England captain Joe Root says Yorkshire racism scandal has 'fractured our game and torn lives apart'

ITV News Sports Editor Steve Scott reports on England’s Test captain breaking his silence on the continuing racism scandal at his county side Yorkshire

England cricket captain and Yorkshire County Cricket Club (YCCC) player Joe Root says the racism scandal that has engulfed his club has "fractured our game and torn lives apart".

In a written statement released on Thursday morning, Root says he felt "compelled" to address the situation, after figures and former players at Yorkshire County Cricket Club were accused of racially abusing some of their ethnic minority cricketers.

Root later gave an online press conference where he answered some questions on racism at the cricket club.

"I just want the sport to be a place where everyone is enjoying it for the beautiful game it is and feels equal and safe," Root said in his written statement.

"It hurts knowing this has happened at YCCC so close to home. It’s my club that I care passionately about it.

"There is no debate about racism, no one side or other. It is simply intolerable. These events have fractured our game and torn lives apart."

Root's comments come after former player Azeem Rafiq made allegations of institutional racism against the club during two spells there between 2008 and 2018.

Roger Hutton resigned from his post as chairman of the club last week in the wake of the claims.

His replacement, Lord Patel, said "urgent and seismic" change is needed to address racism at Yorkshire CCC.

On Thursday, it was announced the club's Chief Executive Officer, Mark Arthur, was also resigning with immediate effect.

In a statement, Yorkshire CCC said: "This is an important moment for the Club which is ready to move forward with new leadership, which will be vital in driving the change we urgently need.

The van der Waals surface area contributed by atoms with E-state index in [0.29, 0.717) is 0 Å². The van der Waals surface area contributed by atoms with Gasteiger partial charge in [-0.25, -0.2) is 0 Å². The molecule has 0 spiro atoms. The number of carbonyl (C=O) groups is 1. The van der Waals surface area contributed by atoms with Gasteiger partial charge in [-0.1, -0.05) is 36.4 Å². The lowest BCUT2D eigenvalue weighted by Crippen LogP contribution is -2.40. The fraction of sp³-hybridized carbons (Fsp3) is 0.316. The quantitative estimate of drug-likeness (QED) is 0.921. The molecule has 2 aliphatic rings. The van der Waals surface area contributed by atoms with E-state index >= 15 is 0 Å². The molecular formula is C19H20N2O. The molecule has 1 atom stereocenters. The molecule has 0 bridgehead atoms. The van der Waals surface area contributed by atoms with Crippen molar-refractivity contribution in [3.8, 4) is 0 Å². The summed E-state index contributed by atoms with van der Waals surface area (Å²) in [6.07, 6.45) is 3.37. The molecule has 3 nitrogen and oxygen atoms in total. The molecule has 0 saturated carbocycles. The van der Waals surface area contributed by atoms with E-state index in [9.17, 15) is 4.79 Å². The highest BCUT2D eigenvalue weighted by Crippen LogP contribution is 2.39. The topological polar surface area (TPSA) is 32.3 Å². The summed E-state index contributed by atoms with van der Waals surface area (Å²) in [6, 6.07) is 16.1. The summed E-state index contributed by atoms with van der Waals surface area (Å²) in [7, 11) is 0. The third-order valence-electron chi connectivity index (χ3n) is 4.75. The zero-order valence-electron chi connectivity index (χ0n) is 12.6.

"We know there is still much work to be done and more difficult decisions to be made. We need to rebuild the trust of the fans, the cricketing world and the public".

Hours after Root's responses to claims of racism at Yorkshire CCC, Azeem Rafiq tweeted: "Disappointed is not even the feeling".

The cricketer went onto say he was "incredibly hurt", and that "uncomfortable truths are hard to accept it seems".

Root, 30, said fans, players, media, and those who work in cricket must now recover and work together to improve the sport. He also called for change at Yorkshire, and urged the club - and the England Cricket Board - to create a culture where ethnic minority players feel welcome.

"We have an opportunity to make the sport I love better for everyone.

"We need to educate, unify and reset. I will reach out to YCCC new Chair, Lord Patel, to offer support however I’m able", he said.

Joe Root told ITV News Sports Editor Steve Scott every county cricket club must find ways to eradicate racism from the sport

Root, who is from Sheffield, also says he wants the English cricket world to "celebrate our diversity" and that inclusivity and anti-discrimination are issues that England teams are "very passionate" about improving.

"We want all the fans to be able to enjoy what we do on the field and feel proud about who’s representing them."

In a video press conference on Thursday morning - after the release of Root's written statement - the England captain told journalists he wanted cricket to "move forward" and "learn" from the mistakes made at Yorkshire CCC.

People who have committed racist abuse should be given "a second chance" if they accept they've made a mistake, Joe Root said

Root also denied seeing any individual instances of racism at the club, but said the culture needs to change.

The all-rounder, who was part of England's victorious 2019 Cricket World Cup team, went on to say that people found guilty of racist abuse should be given a second chance, and the opportunity to learn from their mistakes.

"If people are willing to accept they've made a mistake and they want to make change and they want to move forward then I think that's really important as well.

"We're all human beings and that's something we have to remember within this.

"Of course people have been deeply hurt throughout this whole thing, but ultimately we've got to find a way to move forward.", he said.